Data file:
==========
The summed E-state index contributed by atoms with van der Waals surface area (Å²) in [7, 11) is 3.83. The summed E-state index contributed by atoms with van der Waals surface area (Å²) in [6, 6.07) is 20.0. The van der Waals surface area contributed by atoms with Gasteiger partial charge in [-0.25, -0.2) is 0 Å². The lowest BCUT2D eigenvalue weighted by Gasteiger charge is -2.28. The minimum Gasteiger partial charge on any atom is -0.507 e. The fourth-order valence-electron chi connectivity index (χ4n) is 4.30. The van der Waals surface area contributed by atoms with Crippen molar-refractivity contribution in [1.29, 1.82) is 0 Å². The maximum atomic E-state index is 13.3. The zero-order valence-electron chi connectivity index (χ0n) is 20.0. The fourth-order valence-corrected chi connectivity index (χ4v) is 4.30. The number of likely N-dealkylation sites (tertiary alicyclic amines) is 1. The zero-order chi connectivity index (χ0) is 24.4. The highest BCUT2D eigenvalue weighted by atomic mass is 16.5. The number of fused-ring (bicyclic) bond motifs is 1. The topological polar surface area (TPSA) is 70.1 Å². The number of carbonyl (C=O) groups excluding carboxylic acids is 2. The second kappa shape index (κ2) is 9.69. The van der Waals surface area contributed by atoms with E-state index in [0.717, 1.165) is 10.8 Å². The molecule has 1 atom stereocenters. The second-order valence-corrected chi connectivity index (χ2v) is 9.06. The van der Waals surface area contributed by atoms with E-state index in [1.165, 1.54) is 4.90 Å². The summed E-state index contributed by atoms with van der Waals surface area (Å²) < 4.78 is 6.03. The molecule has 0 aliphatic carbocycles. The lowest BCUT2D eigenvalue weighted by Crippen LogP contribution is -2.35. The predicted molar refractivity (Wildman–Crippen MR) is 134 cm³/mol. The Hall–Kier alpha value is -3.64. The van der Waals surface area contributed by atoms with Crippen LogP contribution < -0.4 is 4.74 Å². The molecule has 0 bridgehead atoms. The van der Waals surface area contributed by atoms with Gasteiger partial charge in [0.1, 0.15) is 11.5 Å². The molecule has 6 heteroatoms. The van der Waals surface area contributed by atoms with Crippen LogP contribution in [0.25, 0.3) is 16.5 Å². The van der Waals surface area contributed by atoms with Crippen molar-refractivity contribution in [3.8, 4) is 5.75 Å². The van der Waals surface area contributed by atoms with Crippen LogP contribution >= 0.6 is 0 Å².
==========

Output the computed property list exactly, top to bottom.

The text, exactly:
The summed E-state index contributed by atoms with van der Waals surface area (Å²) in [7, 11) is 3.83. The summed E-state index contributed by atoms with van der Waals surface area (Å²) in [6, 6.07) is 20.0. The van der Waals surface area contributed by atoms with Gasteiger partial charge in [-0.25, -0.2) is 0 Å². The lowest BCUT2D eigenvalue weighted by Gasteiger charge is -2.28. The minimum Gasteiger partial charge on any atom is -0.507 e. The fourth-order valence-electron chi connectivity index (χ4n) is 4.30. The van der Waals surface area contributed by atoms with Crippen molar-refractivity contribution in [1.29, 1.82) is 0 Å². The maximum atomic E-state index is 13.3. The zero-order valence-electron chi connectivity index (χ0n) is 20.0. The fourth-order valence-corrected chi connectivity index (χ4v) is 4.30. The number of likely N-dealkylation sites (tertiary alicyclic amines) is 1. The zero-order chi connectivity index (χ0) is 24.4. The highest BCUT2D eigenvalue weighted by atomic mass is 16.5. The number of fused-ring (bicyclic) bond motifs is 1. The topological polar surface area (TPSA) is 70.1 Å². The number of carbonyl (C=O) groups excluding carboxylic acids is 2. The second kappa shape index (κ2) is 9.69. The van der Waals surface area contributed by atoms with E-state index in [0.717, 1.165) is 10.8 Å². The molecule has 1 atom stereocenters. The second-order valence-corrected chi connectivity index (χ2v) is 9.06. The van der Waals surface area contributed by atoms with E-state index in [1.165, 1.54) is 4.90 Å². The summed E-state index contributed by atoms with van der Waals surface area (Å²) < 4.78 is 6.03. The molecule has 0 aliphatic carbocycles. The lowest BCUT2D eigenvalue weighted by Crippen LogP contribution is -2.35. The predicted molar refractivity (Wildman–Crippen MR) is 134 cm³/mol. The Hall–Kier alpha value is -3.64. The van der Waals surface area contributed by atoms with Crippen LogP contribution < -0.4 is 4.74 Å². The molecule has 0 bridgehead atoms. The van der Waals surface area contributed by atoms with Gasteiger partial charge in [0.1, 0.15) is 11.5 Å². The molecule has 6 heteroatoms. The van der Waals surface area contributed by atoms with Crippen LogP contribution in [0.25, 0.3) is 16.5 Å². The van der Waals surface area contributed by atoms with Crippen molar-refractivity contribution in [3.8, 4) is 5.75 Å². The van der Waals surface area contributed by atoms with Crippen LogP contribution >= 0.6 is 0 Å².